Have you ever wondered what parenting was like before the growth of the internet? Before the age of smartphones and answering all your questions with Google, the world was a lot more “analog” and traditional.
In a recent article on Today’s Parenting, author Kathy Buckworth, a mother of four kids born between 1991 and 2002, interviews Julie Cole, co-founder of Mabel’s Labels and mother of six kids born between 1999 and 2009.
Both mothers share their stories about parenting during a time when the internet was still a baby and not as widely available as is now.
While Cole says she isn’t sure whether parenting was better or worse before the internet, both mothers agree that it is certainly different from the way it is in the modern internet age.
Here are a few of the ways parenting has changed since the growth of the internet.
Everyone Had a Shelf Full of Books and Magazines about Parenting
Believe it or not, before Google and searching questions on the internet, people would need to find their answers in books, magazines, and other traditional media sources.
Buckworth says that parents in her generation generally subscribed to one of the many parenting magazines or picked up brochures from the doctor’s office to find answers to their parenting questions.
There were no Google, no WebMD, no pregnancy apps, or parenting Instagram accounts back in the day to help would-be parents who are expecting their first child.
All Health and Medical Advice Came from a Doctor
While parents of today still have access to in-person doctor visits for information about their babies and kids, for parents in the day before the internet, all their medical information came from one doctor.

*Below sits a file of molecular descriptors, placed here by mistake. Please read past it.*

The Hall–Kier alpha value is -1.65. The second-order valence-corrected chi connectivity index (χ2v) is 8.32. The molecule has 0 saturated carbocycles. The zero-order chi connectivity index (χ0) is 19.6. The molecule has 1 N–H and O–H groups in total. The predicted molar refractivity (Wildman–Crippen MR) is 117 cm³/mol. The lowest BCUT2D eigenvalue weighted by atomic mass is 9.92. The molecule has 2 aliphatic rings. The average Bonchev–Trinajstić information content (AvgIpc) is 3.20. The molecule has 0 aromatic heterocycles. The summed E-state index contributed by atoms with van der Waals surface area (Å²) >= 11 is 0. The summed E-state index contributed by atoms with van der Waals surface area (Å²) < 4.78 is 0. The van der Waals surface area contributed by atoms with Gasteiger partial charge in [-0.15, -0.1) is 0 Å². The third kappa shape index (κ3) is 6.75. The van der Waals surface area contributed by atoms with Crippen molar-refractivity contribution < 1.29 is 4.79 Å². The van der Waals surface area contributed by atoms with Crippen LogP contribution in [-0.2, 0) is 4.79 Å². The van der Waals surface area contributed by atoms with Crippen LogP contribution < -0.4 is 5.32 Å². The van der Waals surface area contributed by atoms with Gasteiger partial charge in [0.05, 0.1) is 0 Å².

Buckworth shared her experience saying she had to write down her questions with pen and paper and then asked them during the regularly scheduled appointments with the doctors.
Before the internet, it wasn’t possible for parents to quickly search for medical answers and therefore most of the “research” would come from discussions with family physicians and other medical experts.
With the availability of the internet, many parents nowadays can head to social media platforms and other medical journals to research their questions.
In-Person Mom or Dad Groups
Following along on the previous topic, before the age of the internet, most parents would get their source of information from other parents in “mom groups” or “dad groups”.
Both Cole and Buckworth share their experiences before the age of social media when parents would have small get-togethers like an informal coffee get-together or attending more formal events, both agree that in-person mom or dad groups were crucial.
At these mom groups, experienced mothers would share their parenting tips to would-be first-time moms and moms would often exchange contact information and advice at these meetups.
Buckworth shares “I remember I joined a mom group with my third child, as I had just moved back to Toronto. The nurse running the group used to look to me for answers to some of the other mom’s concerns. ‘How long do we sterilize soothers for, Kathy?’ I answered by picking one off the floor, putting it in my mouth, then putting it in my two-month-old baby’s mouth”.
Parents Had to Bring Their Kids Along Everywhere
Before we had the conveniences of ordering stuff online and having it delivered to our houses, parents had to bring their kids everywhere they went.
From grocery stores to buying clothes at retailers, every trip meant that these parents had to get their kids dressed and ready to go with them.
The only exception to this is if they can find a babysitter or someone else who would be available to watch the kids, which Cole says wasn’t always easy.